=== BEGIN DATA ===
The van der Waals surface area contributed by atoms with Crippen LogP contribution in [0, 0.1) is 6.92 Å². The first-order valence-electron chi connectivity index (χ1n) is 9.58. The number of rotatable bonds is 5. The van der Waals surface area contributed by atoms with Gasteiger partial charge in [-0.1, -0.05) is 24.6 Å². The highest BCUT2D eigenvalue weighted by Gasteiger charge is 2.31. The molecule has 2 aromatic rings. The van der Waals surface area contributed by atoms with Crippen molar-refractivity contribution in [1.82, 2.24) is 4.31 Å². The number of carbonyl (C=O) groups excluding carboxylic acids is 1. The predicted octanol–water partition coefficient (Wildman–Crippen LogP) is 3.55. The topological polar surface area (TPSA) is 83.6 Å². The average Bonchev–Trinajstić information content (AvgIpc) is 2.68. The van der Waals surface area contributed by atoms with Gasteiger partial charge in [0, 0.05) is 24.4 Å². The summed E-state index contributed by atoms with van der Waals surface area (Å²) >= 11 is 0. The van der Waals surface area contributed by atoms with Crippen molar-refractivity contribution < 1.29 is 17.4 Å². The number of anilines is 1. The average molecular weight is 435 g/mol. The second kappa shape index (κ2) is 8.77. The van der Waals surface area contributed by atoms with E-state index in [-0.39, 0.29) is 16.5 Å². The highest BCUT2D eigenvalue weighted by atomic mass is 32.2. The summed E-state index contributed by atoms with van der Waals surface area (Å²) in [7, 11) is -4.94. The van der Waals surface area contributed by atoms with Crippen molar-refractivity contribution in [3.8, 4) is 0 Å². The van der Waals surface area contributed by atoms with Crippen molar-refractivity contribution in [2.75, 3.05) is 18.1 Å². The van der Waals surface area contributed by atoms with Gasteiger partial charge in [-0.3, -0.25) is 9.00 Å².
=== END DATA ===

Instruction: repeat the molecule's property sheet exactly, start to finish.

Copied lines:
The van der Waals surface area contributed by atoms with Crippen LogP contribution in [0, 0.1) is 6.92 Å². The first-order valence-electron chi connectivity index (χ1n) is 9.58. The number of rotatable bonds is 5. The van der Waals surface area contributed by atoms with Gasteiger partial charge in [-0.1, -0.05) is 24.6 Å². The highest BCUT2D eigenvalue weighted by Gasteiger charge is 2.31. The molecule has 2 aromatic rings. The van der Waals surface area contributed by atoms with Crippen molar-refractivity contribution in [1.82, 2.24) is 4.31 Å². The number of carbonyl (C=O) groups excluding carboxylic acids is 1. The predicted octanol–water partition coefficient (Wildman–Crippen LogP) is 3.55. The topological polar surface area (TPSA) is 83.6 Å². The average Bonchev–Trinajstić information content (AvgIpc) is 2.68. The van der Waals surface area contributed by atoms with Gasteiger partial charge in [0, 0.05) is 24.4 Å². The summed E-state index contributed by atoms with van der Waals surface area (Å²) >= 11 is 0. The van der Waals surface area contributed by atoms with Crippen molar-refractivity contribution < 1.29 is 17.4 Å². The number of anilines is 1. The average molecular weight is 435 g/mol. The second kappa shape index (κ2) is 8.77. The van der Waals surface area contributed by atoms with E-state index in [-0.39, 0.29) is 16.5 Å². The highest BCUT2D eigenvalue weighted by atomic mass is 32.2. The summed E-state index contributed by atoms with van der Waals surface area (Å²) in [7, 11) is -4.94. The van der Waals surface area contributed by atoms with Crippen molar-refractivity contribution in [3.8, 4) is 0 Å². The van der Waals surface area contributed by atoms with Crippen molar-refractivity contribution in [2.75, 3.05) is 18.1 Å². The van der Waals surface area contributed by atoms with Gasteiger partial charge in [-0.3, -0.25) is 9.00 Å².